The manipulation of religious processions by political leaders is an old phenomenon. Processions became significant vehicles of violence, when local power politics was at stake. Communalists use religion for boundary definitions in political and other spheres. Their emphasis remains on religious festivals, processions, etc. They try to promote solidarity by exaggerating incidents when such processions have been infringed upon.
Seeds of distrust are planted by exploiting deep religious traditions of both communities, difference in their different religious practices and rituals are highlighted and often, it is shown that one is out to destroy the other. Religiosity imparts passion and intensity to communalism. The extent of religiosity is very high. Even minor variations in the public performance of religious rituals evoke violent reactions. These reactions are the outcome of the constant reinforcement of religious group’s identities through the propagation of communal ideology.
Religious fanaticism among the people also has its source in the constant preaching and actions of communal organizations. Since they are interested in sharpening the differences between religious groups, it is in their interest to make their followers hard-boiled, unreasonable and passionate followers of a manipulated form of the religion concerned, a form which is, in fact, farthest from the actual tenets of the faith. That is why it is a common feature, observed in every religious/communal group, to unite whenever the ‘religion in danger’ slogan is raised. Politicians and priests mobilize people around this slogan, and they preserve in keeping the slogan alive all the time.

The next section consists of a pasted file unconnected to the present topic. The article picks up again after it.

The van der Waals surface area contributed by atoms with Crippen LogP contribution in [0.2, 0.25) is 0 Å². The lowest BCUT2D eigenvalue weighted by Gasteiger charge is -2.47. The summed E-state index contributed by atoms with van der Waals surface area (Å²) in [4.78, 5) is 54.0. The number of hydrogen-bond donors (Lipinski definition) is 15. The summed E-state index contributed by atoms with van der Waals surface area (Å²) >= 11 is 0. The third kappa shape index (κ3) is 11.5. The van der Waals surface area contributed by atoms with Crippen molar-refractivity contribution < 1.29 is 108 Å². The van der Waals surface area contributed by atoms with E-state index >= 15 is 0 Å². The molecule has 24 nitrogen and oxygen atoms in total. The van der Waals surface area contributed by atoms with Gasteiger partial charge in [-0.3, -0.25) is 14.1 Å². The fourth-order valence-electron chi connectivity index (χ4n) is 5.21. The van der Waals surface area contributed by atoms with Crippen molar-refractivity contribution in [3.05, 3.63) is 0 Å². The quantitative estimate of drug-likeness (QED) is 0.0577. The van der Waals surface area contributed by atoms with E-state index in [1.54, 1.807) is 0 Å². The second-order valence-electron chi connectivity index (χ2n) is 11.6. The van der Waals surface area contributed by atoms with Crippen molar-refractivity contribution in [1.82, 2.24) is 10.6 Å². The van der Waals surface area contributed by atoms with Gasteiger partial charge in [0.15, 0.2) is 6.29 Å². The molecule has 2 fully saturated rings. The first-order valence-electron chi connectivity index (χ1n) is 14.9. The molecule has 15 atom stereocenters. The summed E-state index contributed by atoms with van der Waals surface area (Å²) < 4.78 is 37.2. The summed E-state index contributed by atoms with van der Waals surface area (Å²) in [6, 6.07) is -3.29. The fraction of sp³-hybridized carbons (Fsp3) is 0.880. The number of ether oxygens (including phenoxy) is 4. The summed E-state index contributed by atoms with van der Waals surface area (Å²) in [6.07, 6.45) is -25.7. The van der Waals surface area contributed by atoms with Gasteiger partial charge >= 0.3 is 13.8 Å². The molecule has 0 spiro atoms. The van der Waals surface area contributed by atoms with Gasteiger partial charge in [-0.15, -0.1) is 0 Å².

Revival of Fundamentalism